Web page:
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Voices of Katrina lesson plan

OVERVIEW

One of the most significant approaches to understanding historical events is to analyze the lives of those individuals who witnessed and experienced the circumstances. Oral histories offer us the opportunity to relive historical moments through the words and voices of the people who experienced the events that not only shape their own personal histories, but also the history of a community, a state, and an entire nation. Through the assistance of the Mississippi Humanities Council and involved scholars, The Center for Oral History and Cultural Heritage at the University of Southern Mississippi began recording the oral histories of Hurricane Katrina survivors not long after the storm ravaged the Mississippi Gulf Coast and caused destruction throughout the state. It is through these oral histories that fellow Mississippians and others can develop a greater understanding of the worst natural disaster in American history.

CURRICULAR CONNECTIONS

Mississippi Studies Framework: Competencies 3 and 4.

TEACHING LEVELS

Grades 7 through 12.

MATERIALS AND EQUIPMENT

Mississippi History Now article, “Voices of Katrina”

Blackboard/chalk

Overhead/transparency and pen

Paper

Pencil/pen

Computer

Internet access

OBJECTIVES

Students will analyze an oral history.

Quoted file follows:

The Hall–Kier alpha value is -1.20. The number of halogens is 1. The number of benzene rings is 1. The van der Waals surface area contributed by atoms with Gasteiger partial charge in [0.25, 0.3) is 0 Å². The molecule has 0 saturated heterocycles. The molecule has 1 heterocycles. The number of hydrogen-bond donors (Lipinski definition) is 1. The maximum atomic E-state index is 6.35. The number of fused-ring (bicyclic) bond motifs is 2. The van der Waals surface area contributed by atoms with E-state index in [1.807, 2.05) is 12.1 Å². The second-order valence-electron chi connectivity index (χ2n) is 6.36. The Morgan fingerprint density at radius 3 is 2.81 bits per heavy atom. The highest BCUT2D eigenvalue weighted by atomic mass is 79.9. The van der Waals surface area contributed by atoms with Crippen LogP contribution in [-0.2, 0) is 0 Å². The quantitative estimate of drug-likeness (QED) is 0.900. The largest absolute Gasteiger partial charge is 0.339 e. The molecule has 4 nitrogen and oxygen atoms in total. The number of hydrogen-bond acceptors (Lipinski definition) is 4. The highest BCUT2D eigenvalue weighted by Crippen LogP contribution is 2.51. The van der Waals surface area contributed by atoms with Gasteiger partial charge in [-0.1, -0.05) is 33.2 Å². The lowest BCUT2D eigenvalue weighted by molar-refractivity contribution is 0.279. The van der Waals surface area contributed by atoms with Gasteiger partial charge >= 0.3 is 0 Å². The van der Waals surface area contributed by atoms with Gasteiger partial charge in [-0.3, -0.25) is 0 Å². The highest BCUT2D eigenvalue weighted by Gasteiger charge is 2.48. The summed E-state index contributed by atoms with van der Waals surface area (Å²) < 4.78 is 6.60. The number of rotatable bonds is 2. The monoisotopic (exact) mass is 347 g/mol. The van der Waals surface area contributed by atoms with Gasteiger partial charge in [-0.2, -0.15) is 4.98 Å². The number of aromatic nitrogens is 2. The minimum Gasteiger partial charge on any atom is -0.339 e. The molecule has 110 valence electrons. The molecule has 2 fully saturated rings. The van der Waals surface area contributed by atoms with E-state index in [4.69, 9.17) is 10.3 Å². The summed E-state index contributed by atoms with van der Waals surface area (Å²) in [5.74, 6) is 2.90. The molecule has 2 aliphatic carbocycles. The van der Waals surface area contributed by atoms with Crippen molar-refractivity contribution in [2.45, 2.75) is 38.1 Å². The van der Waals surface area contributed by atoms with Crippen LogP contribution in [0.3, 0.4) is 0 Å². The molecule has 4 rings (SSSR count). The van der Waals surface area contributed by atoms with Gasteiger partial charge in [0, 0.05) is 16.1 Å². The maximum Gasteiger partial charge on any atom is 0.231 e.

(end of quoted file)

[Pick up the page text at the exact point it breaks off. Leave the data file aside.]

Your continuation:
OPENING THE LESSON

The teacher will ask the students the following questions and place the student responses on the board. Student responses can be recorded on the chalkboard or on an overhead transparency.

How would you define the word “survivor?” What is a survivor?

What are some of the characteristics needed to survive great obstacles or catastrophe events?

On August 29, 2005, Mississippians along the Gulf Coast as well as others throughout the entire state learned firsthand what it means to be a survivor as Hurricane Katrina came ashore. Today in class you will have an opportunity to analyze oral histories of some of the people affected by this ferocious storm.

DEVELOPING THE LESSON

1.

The teacher will allow students to work with partners in order to analyze an oral history found in this Mississippi History Now article, “Voices of Katrina.” Students can read oral histories in this article as well as listen to its audio links. The teacher may want to furnish copies of the article or specific oral histories for each student. Students can access the article at the Mississippi History Now website to listen to the audio version as they read their paper copy. Students should also access the link found in this article, which contains artwork created by Mississippi students about Hurricane Katrina.

2.

Have students copy the questions listed at the end of this article in Analyzing an Oral History onto a sheet of paper, or produce a handout for the students that contains these questions. Instruct the students to use these questions as a guide to analyze the assigned oral history.

3.

Depending upon the class size, more than one or two groups will possibly analyze the same oral history and artwork. Through class discussion, this will give an interesting basis for comparing student analysis of the oral histories.